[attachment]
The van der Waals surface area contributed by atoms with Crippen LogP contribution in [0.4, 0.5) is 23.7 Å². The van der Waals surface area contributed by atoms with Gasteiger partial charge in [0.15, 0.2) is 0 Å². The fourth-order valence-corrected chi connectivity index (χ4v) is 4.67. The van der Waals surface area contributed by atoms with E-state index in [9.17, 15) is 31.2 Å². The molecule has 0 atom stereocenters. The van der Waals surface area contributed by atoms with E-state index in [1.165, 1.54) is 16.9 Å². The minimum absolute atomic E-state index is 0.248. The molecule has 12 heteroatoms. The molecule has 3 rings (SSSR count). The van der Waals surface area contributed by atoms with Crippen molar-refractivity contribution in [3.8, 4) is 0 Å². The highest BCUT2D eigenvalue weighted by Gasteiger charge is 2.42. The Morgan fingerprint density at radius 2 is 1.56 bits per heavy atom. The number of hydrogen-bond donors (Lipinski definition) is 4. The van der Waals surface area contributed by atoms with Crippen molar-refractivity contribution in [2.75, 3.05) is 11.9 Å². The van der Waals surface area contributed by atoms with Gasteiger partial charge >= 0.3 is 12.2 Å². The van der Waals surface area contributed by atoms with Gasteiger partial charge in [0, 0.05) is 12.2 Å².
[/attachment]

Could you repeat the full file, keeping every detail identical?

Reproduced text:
The van der Waals surface area contributed by atoms with Crippen LogP contribution in [0.4, 0.5) is 23.7 Å². The van der Waals surface area contributed by atoms with Gasteiger partial charge in [0.15, 0.2) is 0 Å². The fourth-order valence-corrected chi connectivity index (χ4v) is 4.67. The van der Waals surface area contributed by atoms with E-state index in [9.17, 15) is 31.2 Å². The molecule has 0 atom stereocenters. The van der Waals surface area contributed by atoms with E-state index in [1.165, 1.54) is 16.9 Å². The minimum absolute atomic E-state index is 0.248. The molecule has 12 heteroatoms. The molecule has 3 rings (SSSR count). The van der Waals surface area contributed by atoms with Crippen molar-refractivity contribution in [3.8, 4) is 0 Å². The highest BCUT2D eigenvalue weighted by Gasteiger charge is 2.42. The Morgan fingerprint density at radius 2 is 1.56 bits per heavy atom. The number of hydrogen-bond donors (Lipinski definition) is 4. The van der Waals surface area contributed by atoms with Crippen molar-refractivity contribution in [2.75, 3.05) is 11.9 Å². The van der Waals surface area contributed by atoms with Gasteiger partial charge >= 0.3 is 12.2 Å². The van der Waals surface area contributed by atoms with Gasteiger partial charge in [0, 0.05) is 12.2 Å².